GAO has added IT Acquisitions and Operations to its list of programs it identifies as posing a high risk for fraud, waste, abuse, and mismanagement. This biennial list contains GAO’s analysis of newly- and previously-added high-risk programs and recommendations for improving their economy, efficiency, and effectiveness.
In adding IT Acquisitions and Operations to this list, GAO observed that “federal IT investments too frequently fail to be completed or incur cost overruns and schedule slippages while contributing little to mission-related outcomes.” The GAO noted that “the federal government has spent billions of dollars on failed and poorly performing IT investments, which often suffered from ineffective management, such as project planning, requirements definition, and program oversight and governance.” As a result, improving IT acquisition requires “[p]erseverance by the executive branch in implementing GAO’s recommended solutions and continued oversight and action by Congress.”
In its full report, GAO explained that over the last five years it has made 730 recommendations for improving IT investments, but that only 23 of these recommendations had been fully implemented as of last month. Similarly, GAO found that OMB’s recommendations and initiatives have not been effectively implemented either. For instance, in addressing agencies’ common use of a “big bang” approach to IT investments in which projects are given a broad scope and not expected to deliver any capabilities for several years, OMB recommended that IT projects be structured to require delivery of some capabilities every six months. GAO noted, however, that only slightly more than a quarter of the IT acquisitions it reviewed followed this recommendation. In addition, GAO expressed concern with the accuracy and reliability of information posted by procuring agencies on the OMB’s IT Dashboard website, a public website for reporting on the status of major IT investments. GAO noted that the Dashboard had not been updated for 15 of the previous 24 months, and that some agencies had removed their major IT investments from the Dashboard instead of reporting on their problems, which GAO said illustrated “a troubling trend toward decreased transparency.” Finally, GAO also explained that OMB’s TechStat governance initiative—meetings between OMB and agency leadership intended to turn around or terminate failing IT investments—has not produced sufficient results, as these meetings addressed fewer than 20 percent of medium- or high-risk IT investments.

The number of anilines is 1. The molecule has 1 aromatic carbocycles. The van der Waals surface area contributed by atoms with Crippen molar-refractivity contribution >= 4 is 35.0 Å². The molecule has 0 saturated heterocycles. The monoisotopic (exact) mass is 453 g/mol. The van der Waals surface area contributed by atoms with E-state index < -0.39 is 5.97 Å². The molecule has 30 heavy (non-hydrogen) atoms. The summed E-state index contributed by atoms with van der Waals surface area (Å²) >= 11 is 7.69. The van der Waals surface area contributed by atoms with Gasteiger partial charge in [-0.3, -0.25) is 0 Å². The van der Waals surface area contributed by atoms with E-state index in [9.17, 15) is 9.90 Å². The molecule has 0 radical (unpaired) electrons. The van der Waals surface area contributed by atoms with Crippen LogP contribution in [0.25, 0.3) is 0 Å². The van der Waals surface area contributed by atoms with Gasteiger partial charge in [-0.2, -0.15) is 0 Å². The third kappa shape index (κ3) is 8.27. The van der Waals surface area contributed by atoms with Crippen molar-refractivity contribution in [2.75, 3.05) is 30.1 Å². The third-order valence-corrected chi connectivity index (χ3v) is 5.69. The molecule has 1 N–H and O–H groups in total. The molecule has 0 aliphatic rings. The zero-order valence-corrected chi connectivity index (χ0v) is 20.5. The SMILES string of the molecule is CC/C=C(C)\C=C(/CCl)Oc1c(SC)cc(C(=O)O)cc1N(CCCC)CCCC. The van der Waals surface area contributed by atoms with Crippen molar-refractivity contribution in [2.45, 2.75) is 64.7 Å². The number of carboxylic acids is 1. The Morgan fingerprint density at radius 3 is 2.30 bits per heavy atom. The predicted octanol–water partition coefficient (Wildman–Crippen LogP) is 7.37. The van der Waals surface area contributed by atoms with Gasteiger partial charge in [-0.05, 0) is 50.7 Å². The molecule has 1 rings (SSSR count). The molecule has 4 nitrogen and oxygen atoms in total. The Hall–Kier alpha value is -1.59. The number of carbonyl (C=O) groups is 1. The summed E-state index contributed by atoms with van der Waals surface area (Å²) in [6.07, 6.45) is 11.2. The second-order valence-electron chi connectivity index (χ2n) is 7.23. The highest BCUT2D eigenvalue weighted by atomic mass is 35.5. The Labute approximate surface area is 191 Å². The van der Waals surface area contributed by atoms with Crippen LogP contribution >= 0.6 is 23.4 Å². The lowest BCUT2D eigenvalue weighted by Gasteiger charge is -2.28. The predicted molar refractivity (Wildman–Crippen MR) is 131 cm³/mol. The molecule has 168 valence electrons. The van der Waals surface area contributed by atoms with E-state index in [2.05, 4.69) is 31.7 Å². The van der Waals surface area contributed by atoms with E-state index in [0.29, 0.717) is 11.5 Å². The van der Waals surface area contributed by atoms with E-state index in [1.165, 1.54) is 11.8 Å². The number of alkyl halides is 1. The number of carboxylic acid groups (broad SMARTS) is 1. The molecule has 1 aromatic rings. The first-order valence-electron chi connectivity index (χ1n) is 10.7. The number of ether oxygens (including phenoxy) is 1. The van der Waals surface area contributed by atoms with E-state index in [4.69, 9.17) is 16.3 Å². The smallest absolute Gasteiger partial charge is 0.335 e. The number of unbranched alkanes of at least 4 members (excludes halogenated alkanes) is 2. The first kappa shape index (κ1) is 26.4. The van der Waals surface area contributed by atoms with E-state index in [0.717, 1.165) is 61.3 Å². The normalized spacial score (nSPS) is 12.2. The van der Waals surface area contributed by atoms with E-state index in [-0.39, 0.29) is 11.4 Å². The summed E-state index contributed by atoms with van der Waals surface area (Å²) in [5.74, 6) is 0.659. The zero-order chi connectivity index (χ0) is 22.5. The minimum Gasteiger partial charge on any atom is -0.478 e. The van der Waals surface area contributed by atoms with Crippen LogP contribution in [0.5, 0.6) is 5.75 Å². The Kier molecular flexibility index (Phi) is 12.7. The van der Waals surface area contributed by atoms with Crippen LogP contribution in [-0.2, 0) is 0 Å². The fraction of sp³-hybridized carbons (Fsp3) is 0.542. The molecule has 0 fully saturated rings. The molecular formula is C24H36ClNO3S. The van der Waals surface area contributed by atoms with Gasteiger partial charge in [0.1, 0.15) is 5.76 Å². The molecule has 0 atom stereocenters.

Overall, GAO found that initiatives by OMB and the agencies to improve IT acquisition have been “inconsistent” and that executive-level oversight has been “ineffective.” Therefore, GAO directed OMB and the agencies to “expeditiously implement” the recent statutory provisions in the National Defense Authorization Act for Fiscal Year 2015 relating to IT acquisition reform (the Federal Information Technology Acquisition Reform Act (FITARA), on which we have previously reported). These reforms require, among other things, that chief information officers certify that incremental development requirements are adequately implemented for IT acquisitions, federal agencies report annually to OMB concerning their efforts to consolidate federal data centers, and OMB provide a publicly-available list of all major IT investments that includes each investment’s cost, schedule, and performance evaluation.
GAO also recommended that OMB and the agencies continue implementing GAO’s previous recommendations, especially those in three “crucial” areas—improving management of software licenses, updating the public version of the Dashboard, and conducting TechStat reviews of at-risk investments. GAO set as a benchmark that at least 80 percent of the government’s major IT acquisitions should be structured to deliver some capabilities every 12 months.
The GAO’s addition of IT acquisitions to its list of high-risk programs underscores the growing emphasis on transparency and accountability in this area. We will monitor the response by OMB and the agencies as they engage in new IT investments and manage their legacy programs, particularly as agencies begin to implement the changes required by FITARA.